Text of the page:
I draw upon my dream journal for inspiration. Analyzing my dreams, I find the innermost drives that I do not realize in my daily routine. There are patterns and repetitions of the same situations in dreams.
I found that there is mix of language, people, and location between Canada and Korea. I assumed that this is very normal for those whom experience more than two cultures in their lives. It is interesting to see how I recall the people whom I no longer contact. It might be my longing for the people and the times that I cannot go back to. Returning to or visiting my hometown is not the answer to relieve your homesickness. As time goes by, there is a confusion about the concept of ‘home.’ I am growing apart from Korea and still an alien in Canada. To brighten my colour palette, I try to flip the coin and see the optimistic side: I am Korean and also Canadian. I can take both benefits.
Many dreams reflect my anxiety. I often dream that I am naked. I am undressed fully or partially in public. I was in the middle of taking a shower in front of a crowd. I felt humiliated and frustrated. Even though I tried to finish what I was doing, it seemed really hard to hide my body and people were still looking at me. There are also ‘lost dog’ dreams. I see unleashed dogs running around but I cannot catch them. I believe this kind of dream reveals my anxiety when I feel stuck and helpless.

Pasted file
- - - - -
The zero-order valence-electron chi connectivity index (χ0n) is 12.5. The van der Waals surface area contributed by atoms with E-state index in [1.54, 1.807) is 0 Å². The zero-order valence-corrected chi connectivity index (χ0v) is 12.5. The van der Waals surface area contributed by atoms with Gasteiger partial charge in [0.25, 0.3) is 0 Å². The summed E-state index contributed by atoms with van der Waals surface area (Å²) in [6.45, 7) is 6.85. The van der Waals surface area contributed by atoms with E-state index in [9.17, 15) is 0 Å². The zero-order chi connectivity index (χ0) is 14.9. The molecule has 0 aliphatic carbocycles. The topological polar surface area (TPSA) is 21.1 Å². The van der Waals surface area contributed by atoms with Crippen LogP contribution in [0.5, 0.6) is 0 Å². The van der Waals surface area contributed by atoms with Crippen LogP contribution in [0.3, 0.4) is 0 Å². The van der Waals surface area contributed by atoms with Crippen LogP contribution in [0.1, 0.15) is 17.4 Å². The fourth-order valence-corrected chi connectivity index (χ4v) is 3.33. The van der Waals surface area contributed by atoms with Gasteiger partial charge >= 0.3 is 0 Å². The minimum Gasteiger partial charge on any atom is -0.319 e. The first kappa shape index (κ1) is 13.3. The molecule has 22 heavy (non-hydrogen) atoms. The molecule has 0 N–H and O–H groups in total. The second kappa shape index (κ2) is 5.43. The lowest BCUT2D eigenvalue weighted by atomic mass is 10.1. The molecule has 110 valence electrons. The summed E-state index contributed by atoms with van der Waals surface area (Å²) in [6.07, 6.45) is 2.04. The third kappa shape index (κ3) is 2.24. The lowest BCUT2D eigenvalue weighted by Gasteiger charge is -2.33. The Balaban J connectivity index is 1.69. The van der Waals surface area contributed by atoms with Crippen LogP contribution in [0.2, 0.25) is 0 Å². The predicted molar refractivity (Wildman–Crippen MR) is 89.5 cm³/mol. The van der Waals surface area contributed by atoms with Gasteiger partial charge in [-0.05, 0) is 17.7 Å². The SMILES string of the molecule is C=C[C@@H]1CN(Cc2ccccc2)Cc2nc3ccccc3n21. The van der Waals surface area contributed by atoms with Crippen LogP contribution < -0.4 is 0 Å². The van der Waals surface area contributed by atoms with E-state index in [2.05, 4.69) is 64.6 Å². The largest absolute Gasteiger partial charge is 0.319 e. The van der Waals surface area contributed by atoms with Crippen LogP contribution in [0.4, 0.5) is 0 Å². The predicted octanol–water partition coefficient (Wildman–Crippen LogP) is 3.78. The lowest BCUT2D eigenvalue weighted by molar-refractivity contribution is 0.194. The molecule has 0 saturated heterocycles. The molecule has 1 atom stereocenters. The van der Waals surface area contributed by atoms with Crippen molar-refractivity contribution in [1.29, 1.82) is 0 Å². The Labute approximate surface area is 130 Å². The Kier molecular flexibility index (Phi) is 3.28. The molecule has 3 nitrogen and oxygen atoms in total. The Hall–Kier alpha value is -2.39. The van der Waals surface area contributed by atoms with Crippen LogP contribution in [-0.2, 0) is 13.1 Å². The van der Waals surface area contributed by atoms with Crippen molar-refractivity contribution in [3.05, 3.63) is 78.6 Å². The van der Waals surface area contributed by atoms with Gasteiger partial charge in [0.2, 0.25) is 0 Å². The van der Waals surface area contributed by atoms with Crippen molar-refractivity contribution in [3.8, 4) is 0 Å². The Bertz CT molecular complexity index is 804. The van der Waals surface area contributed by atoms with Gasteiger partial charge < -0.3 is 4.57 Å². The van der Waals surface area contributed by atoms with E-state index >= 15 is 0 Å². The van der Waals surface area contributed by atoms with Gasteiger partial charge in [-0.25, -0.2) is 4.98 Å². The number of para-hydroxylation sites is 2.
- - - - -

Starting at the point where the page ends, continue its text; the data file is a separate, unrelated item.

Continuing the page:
Examining dreams is important when I do my art. First of all, its illogical aspects are very fascinating. I enjoy depicting what I saw the other night. The imagery that dreams suggest is more inspirational for me than staged objects and optical scenery. Secondly, it is one of the strongest methods to find my whole self. You might be able to list your desires when you are awake, but you will find more if you meet your subconscious. Whichever defensive mechanisms you use, most of them are not the healthy way. I believe facing or embracing your repressed urges is the key to a healthy ego.